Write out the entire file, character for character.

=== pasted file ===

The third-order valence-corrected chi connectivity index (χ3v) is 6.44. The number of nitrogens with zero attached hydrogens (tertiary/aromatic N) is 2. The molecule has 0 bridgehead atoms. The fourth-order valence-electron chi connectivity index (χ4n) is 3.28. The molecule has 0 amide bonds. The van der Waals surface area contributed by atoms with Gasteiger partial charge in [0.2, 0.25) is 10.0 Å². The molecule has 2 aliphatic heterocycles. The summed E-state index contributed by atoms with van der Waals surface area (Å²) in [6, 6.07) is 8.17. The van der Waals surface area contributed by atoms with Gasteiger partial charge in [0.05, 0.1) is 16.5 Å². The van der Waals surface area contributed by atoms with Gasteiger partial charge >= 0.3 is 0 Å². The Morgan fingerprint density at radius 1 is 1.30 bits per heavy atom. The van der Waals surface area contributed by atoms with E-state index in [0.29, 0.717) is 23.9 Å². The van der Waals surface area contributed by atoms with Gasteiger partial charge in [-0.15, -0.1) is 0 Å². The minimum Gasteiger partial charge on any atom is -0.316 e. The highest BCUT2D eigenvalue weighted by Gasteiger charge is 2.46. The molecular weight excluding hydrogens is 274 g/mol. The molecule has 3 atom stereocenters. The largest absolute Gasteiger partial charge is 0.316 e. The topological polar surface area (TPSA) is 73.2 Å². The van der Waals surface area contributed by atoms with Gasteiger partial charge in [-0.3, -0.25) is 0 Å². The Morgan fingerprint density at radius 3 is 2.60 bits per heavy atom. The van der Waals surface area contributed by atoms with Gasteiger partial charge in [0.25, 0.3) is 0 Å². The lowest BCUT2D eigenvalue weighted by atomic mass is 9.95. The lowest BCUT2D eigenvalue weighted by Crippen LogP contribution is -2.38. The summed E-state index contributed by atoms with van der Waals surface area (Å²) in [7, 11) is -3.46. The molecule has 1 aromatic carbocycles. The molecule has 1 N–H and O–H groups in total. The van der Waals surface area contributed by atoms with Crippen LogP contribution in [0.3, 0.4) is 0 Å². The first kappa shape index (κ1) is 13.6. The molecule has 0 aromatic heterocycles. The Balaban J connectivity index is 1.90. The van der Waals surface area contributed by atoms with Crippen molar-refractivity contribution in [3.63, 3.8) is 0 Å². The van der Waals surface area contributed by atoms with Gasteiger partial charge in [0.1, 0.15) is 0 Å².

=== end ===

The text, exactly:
The third-order valence-corrected chi connectivity index (χ3v) is 6.44. The number of nitrogens with zero attached hydrogens (tertiary/aromatic N) is 2. The molecule has 0 bridgehead atoms. The fourth-order valence-electron chi connectivity index (χ4n) is 3.28. The molecule has 0 amide bonds. The van der Waals surface area contributed by atoms with Gasteiger partial charge in [0.2, 0.25) is 10.0 Å². The molecule has 2 aliphatic heterocycles. The summed E-state index contributed by atoms with van der Waals surface area (Å²) in [6, 6.07) is 8.17. The van der Waals surface area contributed by atoms with Gasteiger partial charge in [0.05, 0.1) is 16.5 Å². The van der Waals surface area contributed by atoms with Gasteiger partial charge >= 0.3 is 0 Å². The Morgan fingerprint density at radius 1 is 1.30 bits per heavy atom. The van der Waals surface area contributed by atoms with E-state index in [0.29, 0.717) is 23.9 Å². The van der Waals surface area contributed by atoms with Gasteiger partial charge in [-0.15, -0.1) is 0 Å². The minimum Gasteiger partial charge on any atom is -0.316 e. The highest BCUT2D eigenvalue weighted by Gasteiger charge is 2.46. The molecular weight excluding hydrogens is 274 g/mol. The molecule has 3 atom stereocenters. The largest absolute Gasteiger partial charge is 0.316 e. The topological polar surface area (TPSA) is 73.2 Å². The van der Waals surface area contributed by atoms with Gasteiger partial charge in [-0.3, -0.25) is 0 Å². The Morgan fingerprint density at radius 3 is 2.60 bits per heavy atom. The van der Waals surface area contributed by atoms with Gasteiger partial charge in [0.25, 0.3) is 0 Å². The lowest BCUT2D eigenvalue weighted by atomic mass is 9.95. The lowest BCUT2D eigenvalue weighted by Crippen LogP contribution is -2.38. The summed E-state index contributed by atoms with van der Waals surface area (Å²) in [7, 11) is -3.46. The molecule has 1 aromatic carbocycles. The molecule has 1 N–H and O–H groups in total. The van der Waals surface area contributed by atoms with Crippen LogP contribution in [0.3, 0.4) is 0 Å². The first kappa shape index (κ1) is 13.6. The molecule has 0 aromatic heterocycles. The Balaban J connectivity index is 1.90. The van der Waals surface area contributed by atoms with Crippen molar-refractivity contribution in [3.63, 3.8) is 0 Å². The van der Waals surface area contributed by atoms with Gasteiger partial charge in [0.1, 0.15) is 0 Å².